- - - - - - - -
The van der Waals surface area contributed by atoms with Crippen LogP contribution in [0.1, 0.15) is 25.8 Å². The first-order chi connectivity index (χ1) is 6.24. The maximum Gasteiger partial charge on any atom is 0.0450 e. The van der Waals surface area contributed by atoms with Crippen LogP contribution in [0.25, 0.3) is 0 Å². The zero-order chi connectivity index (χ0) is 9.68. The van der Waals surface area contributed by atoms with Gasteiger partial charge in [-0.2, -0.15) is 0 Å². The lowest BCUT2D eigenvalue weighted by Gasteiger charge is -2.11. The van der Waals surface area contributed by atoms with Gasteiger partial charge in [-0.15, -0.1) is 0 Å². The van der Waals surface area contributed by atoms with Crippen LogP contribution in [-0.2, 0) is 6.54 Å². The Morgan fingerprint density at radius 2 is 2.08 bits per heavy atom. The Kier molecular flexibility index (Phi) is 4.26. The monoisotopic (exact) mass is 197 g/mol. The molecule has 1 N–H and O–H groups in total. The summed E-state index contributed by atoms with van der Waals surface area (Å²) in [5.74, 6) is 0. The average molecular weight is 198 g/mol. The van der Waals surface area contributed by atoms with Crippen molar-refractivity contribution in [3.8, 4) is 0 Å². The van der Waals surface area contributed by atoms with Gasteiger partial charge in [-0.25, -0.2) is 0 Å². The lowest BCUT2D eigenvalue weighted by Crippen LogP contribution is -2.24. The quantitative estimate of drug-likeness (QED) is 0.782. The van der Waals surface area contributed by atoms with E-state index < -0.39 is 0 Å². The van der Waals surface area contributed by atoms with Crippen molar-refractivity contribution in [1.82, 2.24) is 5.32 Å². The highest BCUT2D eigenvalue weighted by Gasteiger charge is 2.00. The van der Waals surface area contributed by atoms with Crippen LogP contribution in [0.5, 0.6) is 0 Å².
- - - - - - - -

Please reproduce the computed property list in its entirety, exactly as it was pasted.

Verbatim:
The van der Waals surface area contributed by atoms with Crippen LogP contribution in [0.1, 0.15) is 25.8 Å². The first-order chi connectivity index (χ1) is 6.24. The maximum Gasteiger partial charge on any atom is 0.0450 e. The van der Waals surface area contributed by atoms with Crippen LogP contribution in [0.25, 0.3) is 0 Å². The zero-order chi connectivity index (χ0) is 9.68. The van der Waals surface area contributed by atoms with Gasteiger partial charge in [-0.2, -0.15) is 0 Å². The lowest BCUT2D eigenvalue weighted by Gasteiger charge is -2.11. The van der Waals surface area contributed by atoms with Gasteiger partial charge in [-0.15, -0.1) is 0 Å². The van der Waals surface area contributed by atoms with Crippen LogP contribution in [-0.2, 0) is 6.54 Å². The Morgan fingerprint density at radius 2 is 2.08 bits per heavy atom. The Kier molecular flexibility index (Phi) is 4.26. The monoisotopic (exact) mass is 197 g/mol. The molecule has 1 N–H and O–H groups in total. The summed E-state index contributed by atoms with van der Waals surface area (Å²) in [5.74, 6) is 0. The average molecular weight is 198 g/mol. The van der Waals surface area contributed by atoms with Crippen molar-refractivity contribution in [3.8, 4) is 0 Å². The van der Waals surface area contributed by atoms with Gasteiger partial charge in [-0.25, -0.2) is 0 Å². The lowest BCUT2D eigenvalue weighted by Crippen LogP contribution is -2.24. The quantitative estimate of drug-likeness (QED) is 0.782. The van der Waals surface area contributed by atoms with E-state index < -0.39 is 0 Å². The van der Waals surface area contributed by atoms with Crippen molar-refractivity contribution in [1.82, 2.24) is 5.32 Å². The highest BCUT2D eigenvalue weighted by Gasteiger charge is 2.00. The van der Waals surface area contributed by atoms with Crippen LogP contribution in [0.5, 0.6) is 0 Å².